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  November 2004
volume 2 number 4
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Neil Aitken November 2004
   

 

bio


Rev. Dave Wheeler

    Born in 1974 in Vancouver, British Columbia, Neil Aitken was raised in Saudi Arabia, Taiwan, the United States, and Canada. He has lived in a wide variety of communities: from small farming towns in northern Saskatchewan to the industrial districts of Taipei City. Over the course of his 30 years, he has been a farm laborer, an artist, a missionary, a university student, a math tutor, a computer games programmer, and now a graduate student.
    Since moving to California, he has become an active participant and regular feature at many poetry readings throughout southern California. His work has appeared in Inscape, Anagram, and Prairie Poetry. He recently started work on an MFA in Creative Writing at UC Riverside where he serves as the assistant poetry editor of their new graduate journal, CRATE.

   

 

Forgetting to Fill Up in Saskatoon

We ran on empty for an hour,
three boys in a borrowed car,
miles away from anywhere
but these dead farm towns,
without street lamps or oil.

Just burnt out gas stations
and the low moans of cattle
shifting in the dark.

Dry as December, we coasted
all the way home, whispering prayers
and holding our breath as if to lighten
the load till the faint lines of the city
rose at the edge of our view,
like the far off fires of a familiar shore,
and we pulled ourselves in
as weary men, tired of the sea.

(Previously published in Prairie Poetry, Dec. 2003)

copyright 2004 Neil Aitken

   

 

Counting Winters in Los Angeles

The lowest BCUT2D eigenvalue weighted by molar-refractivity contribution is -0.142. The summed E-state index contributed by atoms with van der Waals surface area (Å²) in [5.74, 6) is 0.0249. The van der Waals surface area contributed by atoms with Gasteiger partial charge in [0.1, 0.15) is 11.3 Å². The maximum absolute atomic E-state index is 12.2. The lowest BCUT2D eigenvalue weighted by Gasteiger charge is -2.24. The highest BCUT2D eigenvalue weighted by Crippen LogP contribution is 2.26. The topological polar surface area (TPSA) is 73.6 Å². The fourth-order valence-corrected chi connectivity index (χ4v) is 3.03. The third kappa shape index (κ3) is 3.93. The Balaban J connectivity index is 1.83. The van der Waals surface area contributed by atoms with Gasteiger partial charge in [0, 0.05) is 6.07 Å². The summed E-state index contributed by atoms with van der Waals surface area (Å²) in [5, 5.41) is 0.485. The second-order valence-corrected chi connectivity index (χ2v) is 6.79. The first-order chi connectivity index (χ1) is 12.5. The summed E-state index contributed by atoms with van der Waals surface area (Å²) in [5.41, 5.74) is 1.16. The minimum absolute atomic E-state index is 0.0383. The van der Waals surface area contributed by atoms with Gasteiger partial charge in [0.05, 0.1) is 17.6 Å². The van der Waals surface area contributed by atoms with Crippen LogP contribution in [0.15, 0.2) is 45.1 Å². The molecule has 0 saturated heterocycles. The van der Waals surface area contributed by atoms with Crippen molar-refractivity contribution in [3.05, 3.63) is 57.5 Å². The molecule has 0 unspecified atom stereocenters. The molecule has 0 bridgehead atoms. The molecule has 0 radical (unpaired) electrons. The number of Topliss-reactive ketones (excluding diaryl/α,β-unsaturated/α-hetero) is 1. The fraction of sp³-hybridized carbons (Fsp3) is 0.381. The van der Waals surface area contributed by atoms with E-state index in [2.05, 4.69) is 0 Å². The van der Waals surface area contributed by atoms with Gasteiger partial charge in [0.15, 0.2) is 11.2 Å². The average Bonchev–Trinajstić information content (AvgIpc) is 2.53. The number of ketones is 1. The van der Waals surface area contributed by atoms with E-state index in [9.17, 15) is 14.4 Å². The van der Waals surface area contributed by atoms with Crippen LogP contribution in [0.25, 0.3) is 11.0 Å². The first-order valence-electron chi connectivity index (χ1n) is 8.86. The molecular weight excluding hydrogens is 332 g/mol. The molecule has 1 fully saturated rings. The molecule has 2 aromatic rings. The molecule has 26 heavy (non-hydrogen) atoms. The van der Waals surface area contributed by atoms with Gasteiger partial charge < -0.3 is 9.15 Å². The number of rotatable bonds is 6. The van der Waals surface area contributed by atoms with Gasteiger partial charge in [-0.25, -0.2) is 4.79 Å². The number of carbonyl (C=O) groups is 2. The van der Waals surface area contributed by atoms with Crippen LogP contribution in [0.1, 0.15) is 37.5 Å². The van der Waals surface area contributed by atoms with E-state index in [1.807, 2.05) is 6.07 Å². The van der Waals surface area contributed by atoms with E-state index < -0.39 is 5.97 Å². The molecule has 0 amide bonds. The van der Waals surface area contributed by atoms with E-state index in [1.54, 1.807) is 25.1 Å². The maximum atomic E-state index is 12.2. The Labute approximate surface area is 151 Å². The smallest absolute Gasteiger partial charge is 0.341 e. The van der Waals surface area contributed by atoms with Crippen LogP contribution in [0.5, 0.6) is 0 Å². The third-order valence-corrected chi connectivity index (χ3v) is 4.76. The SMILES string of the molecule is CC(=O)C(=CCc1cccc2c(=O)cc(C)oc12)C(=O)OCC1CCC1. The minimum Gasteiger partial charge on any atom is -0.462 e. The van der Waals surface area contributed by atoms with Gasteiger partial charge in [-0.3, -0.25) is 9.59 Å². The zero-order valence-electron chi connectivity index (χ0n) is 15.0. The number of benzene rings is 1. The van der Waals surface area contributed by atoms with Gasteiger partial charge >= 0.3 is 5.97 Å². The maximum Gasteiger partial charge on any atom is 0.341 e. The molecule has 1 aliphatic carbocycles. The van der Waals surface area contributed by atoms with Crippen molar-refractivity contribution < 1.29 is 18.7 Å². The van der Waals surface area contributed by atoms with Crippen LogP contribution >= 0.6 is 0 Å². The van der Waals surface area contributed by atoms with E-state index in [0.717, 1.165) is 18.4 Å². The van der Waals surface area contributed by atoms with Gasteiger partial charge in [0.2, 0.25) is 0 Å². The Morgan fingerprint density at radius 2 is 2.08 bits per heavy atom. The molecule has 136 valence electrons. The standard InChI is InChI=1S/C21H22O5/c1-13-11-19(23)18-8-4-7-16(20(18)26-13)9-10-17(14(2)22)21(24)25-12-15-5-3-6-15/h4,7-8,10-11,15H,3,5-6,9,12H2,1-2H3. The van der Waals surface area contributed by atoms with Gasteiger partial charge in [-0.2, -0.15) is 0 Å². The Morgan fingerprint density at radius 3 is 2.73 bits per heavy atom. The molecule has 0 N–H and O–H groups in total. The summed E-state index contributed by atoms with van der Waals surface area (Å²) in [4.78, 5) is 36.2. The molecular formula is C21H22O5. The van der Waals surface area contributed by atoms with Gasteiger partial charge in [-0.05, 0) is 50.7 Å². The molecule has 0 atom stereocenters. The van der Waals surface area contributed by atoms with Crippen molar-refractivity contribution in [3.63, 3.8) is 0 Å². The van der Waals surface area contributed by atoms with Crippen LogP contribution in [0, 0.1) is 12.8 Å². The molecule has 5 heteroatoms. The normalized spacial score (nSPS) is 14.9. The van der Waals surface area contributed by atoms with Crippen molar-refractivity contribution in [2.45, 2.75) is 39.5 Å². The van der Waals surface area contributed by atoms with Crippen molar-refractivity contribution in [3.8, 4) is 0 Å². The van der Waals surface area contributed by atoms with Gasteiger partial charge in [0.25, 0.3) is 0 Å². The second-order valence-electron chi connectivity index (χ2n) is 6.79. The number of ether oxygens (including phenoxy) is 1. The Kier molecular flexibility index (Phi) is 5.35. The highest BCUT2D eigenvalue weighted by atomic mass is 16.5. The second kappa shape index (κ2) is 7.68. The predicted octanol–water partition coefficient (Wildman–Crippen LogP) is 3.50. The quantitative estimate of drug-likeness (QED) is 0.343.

I no longer mark what falls in passing,
iron stones blazing through the night sky,
leaves turning dry in the autumn breeze,
or old men curled around fires
watching yesterday's news offered up
as ashes to the dark.

Hiding in the concrete-celled city,
my head is full of another country's snow,
a loose wind blowing through my room
at night, when I cannot sleep
and lie to myself in dreams
I've committed to memory.

I am a stranger to the city that burns
with too much neon, too much wine.
Each night I wind my sun-burnt car
through towers of glass and steel,
listen to the radiant hum of static,
the muted signal of an invisible sun,
the slow ticking questions keeping time.

What winter will take me home
down an ice-covered road
past the gray boarded shacks,
beyond the bending river's spine,
then plant me low
beneath the white-haired trees?

What wind will wrap itself
around my waist, and lower me down
to sleep and distant rain?

copyright 2004 Neil Aitken

   

 

Jericho

Nothing moves at noon.
The sun halts mid-sky, a pensive fire
burning above the jagged heaves
of stalled cars on freeways,
the long lines of steel joined at a distant edge.

From my window
I can only see an old man
atop the last parking tower
pressing lips to brass, fingering notes.

He breathes a low sigh into the world
repeating blues in secondhand time,
a lone trumpeter calling Jericho down.

copyright 2004 Neil Aitken